664 F2d 54 Havis v. Petroleum Helicopters Inc

664 F.2d 54

Jerry HAVIS, Plaintiff-Appellee,

No. 80-3786.

United States Court of Appeals,
Fifth Circuit.

Dec. 14, 1981.

Vance E. Ellefson, New Orleans, La., for defendant-appellant.

Authement & Weeks, Grady C. Weeks, Houma, La., Adams & Reese, Robert E. Couhig, Jr., New Orleans, La., for plaintiff-appellee.

Appeal from the United States District Court for the Eastern District of Louisiana.

Before COLEMAN, REAVLEY and SAM D. JOHNSON, Circuit Judges.

COLEMAN, Circuit Judge.

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The sole issue in this appeal is whether the District Court erred in awarding Jerry Havis pre-judgment interest at the rate of ten percent, whereas the appellant contends that the rate should have been seven percent. On this issue, we reverse and remand for the entry of an appropriate amendment to the judgment in question.


Havis was injured when a helicopter on which he was a passenger fell into the Gulf of Mexico. Alleging both diversity and maritime jurisdiction, he sued the helicopter operator for personal injuries and demanded a jury trial. The defendant challenged jurisdiction in diversity, which Havis resisted, and the challenge was overruled. The case was tried to a jury, which found in favor of Havis and assessed his damages at $800,000, with no mention of interest. Neither the plaintiff nor the defendant presented any evidence or requested any jury instructions concerning interest in the event the verdict went for the plaintiff. After the jury had returned its verdict and had been dismissed, the trial court entered judgment for interest at the rate of ten percent from the date of judicial demand, whereas, the statutory rate in Louisiana is seven percent. A motion to amend the judgment to the seven percent rate was denied.


So, what we have here is a diversity maritime case in which the plaintiff insisted on trial by jury. There was never a whisper that the jury was sitting in an advisory capacity and no issue of any kind was reserved to the Court by pretrial order or otherwise. There simply is not any doubt that all parties to the Havis litigation accepted and used the jury as the trier of fact, reserving nothing to the District Court, as sitting in admiralty.


We begin with the fundamental principle that an Admiralty Court "quite clearly has power to award pre-judgment interest where such is necessary to maintain whole the damages granted a claimant", Haynes v. Rederi A/S Aladdin, 362 F.2d 345 (5 Cir., 1966). It has been repeatedly held that the exercise of that power ordinarily rests within the sound discretion of the trial court, Ibid at 351; Canova v. The Travelers Insurance Company, 406 F.2d 410 (5 Cir., 1969); National Marine Service, Inc. v. Talley, 348 F.2d 589 (5 Cir., 1969). As Rederi points out, however, the basis for that discretion is the necessity for "maintaining whole the damages granted a claimant", which obviously is a factual issue.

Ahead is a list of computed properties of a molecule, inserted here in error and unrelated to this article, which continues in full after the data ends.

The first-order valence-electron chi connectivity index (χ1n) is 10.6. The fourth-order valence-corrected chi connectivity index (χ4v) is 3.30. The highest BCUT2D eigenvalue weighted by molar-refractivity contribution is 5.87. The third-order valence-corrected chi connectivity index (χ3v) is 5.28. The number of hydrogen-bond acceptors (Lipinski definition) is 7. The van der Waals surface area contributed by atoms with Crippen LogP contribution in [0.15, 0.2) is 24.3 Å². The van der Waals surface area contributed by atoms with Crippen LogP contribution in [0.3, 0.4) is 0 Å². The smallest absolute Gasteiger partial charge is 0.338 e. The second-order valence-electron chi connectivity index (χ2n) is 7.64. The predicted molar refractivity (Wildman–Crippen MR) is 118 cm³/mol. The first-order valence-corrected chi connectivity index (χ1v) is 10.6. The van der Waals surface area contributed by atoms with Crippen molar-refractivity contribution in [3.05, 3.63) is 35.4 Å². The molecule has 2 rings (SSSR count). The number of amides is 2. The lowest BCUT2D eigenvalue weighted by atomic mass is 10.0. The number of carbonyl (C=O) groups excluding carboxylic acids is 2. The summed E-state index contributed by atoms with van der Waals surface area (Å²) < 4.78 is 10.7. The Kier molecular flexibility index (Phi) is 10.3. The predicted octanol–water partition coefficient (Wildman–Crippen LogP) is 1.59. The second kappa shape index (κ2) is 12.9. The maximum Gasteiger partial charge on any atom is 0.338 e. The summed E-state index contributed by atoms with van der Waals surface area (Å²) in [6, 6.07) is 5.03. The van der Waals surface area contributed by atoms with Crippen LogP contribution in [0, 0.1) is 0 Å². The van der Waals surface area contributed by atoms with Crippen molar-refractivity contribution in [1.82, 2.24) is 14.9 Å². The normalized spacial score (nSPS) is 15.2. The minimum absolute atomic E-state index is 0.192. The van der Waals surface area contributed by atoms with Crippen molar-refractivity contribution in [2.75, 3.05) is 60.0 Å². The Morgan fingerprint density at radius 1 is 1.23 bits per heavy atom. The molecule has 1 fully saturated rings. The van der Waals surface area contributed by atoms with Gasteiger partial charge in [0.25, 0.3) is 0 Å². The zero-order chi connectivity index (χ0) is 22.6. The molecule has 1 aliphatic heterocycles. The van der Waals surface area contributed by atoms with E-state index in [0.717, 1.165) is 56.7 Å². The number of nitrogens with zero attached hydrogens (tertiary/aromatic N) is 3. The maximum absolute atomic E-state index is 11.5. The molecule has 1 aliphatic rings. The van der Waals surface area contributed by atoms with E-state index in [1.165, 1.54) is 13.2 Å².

The problem in the case now before us is that in submitting the case to the jury as the trier of fact, nobody said anything about pre-judgment interest. No evidence and no instructions were offered on the subject. Nothing about the rate of interest came up until after the jurors had been discharged, at which time the trial judge, not the jury, assessed the rate. Quoting a favorite phrase of the late Chief Judge Hutcheson, "This will not do".


We agree with the rationale set forth in a similar case by the First Circuit in Robinson v. Pocahontas, Inc., 477 F.2d 1048, 1052, 1053 (1973). It was there held, after appropriate consideration of the precedents, that where a maritime cause of action is tried solely to a jury which has been demanded under the exercise of diversity jurisdiction the grant or denial of pre-judgment interest must be submitted to the jury.


Even so, under Louisiana law the plaintiff was entitled to interest from the date of judicial demand at the rate of seven percent. It was stipulated at oral argument that this interest has, in fact, been paid.

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Therefore, that part of the judgment of the District Court which fixed the rate of interest at ten percent is REVERSED and the case is REMANDED to enable the District Court to amend its judgment in conformity herewith.